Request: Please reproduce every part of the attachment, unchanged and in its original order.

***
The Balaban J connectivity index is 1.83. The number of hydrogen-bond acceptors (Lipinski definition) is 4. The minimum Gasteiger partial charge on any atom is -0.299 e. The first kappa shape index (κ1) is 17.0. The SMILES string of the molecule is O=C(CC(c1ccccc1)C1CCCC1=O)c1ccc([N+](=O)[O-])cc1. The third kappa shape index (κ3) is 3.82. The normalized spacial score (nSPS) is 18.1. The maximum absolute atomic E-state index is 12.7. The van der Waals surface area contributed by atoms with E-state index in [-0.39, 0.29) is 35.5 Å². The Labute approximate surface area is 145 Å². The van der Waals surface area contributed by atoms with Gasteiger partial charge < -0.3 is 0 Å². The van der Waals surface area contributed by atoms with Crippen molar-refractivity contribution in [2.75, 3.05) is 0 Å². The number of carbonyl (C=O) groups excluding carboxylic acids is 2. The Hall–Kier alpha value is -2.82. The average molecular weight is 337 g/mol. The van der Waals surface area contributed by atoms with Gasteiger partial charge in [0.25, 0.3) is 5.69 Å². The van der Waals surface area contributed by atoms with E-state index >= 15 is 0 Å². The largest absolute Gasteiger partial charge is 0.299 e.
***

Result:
The Balaban J connectivity index is 1.83. The number of hydrogen-bond acceptors (Lipinski definition) is 4. The minimum Gasteiger partial charge on any atom is -0.299 e. The first kappa shape index (κ1) is 17.0. The SMILES string of the molecule is O=C(CC(c1ccccc1)C1CCCC1=O)c1ccc([N+](=O)[O-])cc1. The third kappa shape index (κ3) is 3.82. The normalized spacial score (nSPS) is 18.1. The maximum absolute atomic E-state index is 12.7. The van der Waals surface area contributed by atoms with E-state index in [-0.39, 0.29) is 35.5 Å². The Labute approximate surface area is 145 Å². The van der Waals surface area contributed by atoms with Gasteiger partial charge < -0.3 is 0 Å². The van der Waals surface area contributed by atoms with Crippen molar-refractivity contribution in [2.75, 3.05) is 0 Å². The number of carbonyl (C=O) groups excluding carboxylic acids is 2. The Hall–Kier alpha value is -2.82. The average molecular weight is 337 g/mol. The van der Waals surface area contributed by atoms with Gasteiger partial charge in [0.25, 0.3) is 5.69 Å². The van der Waals surface area contributed by atoms with E-state index >= 15 is 0 Å². The largest absolute Gasteiger partial charge is 0.299 e.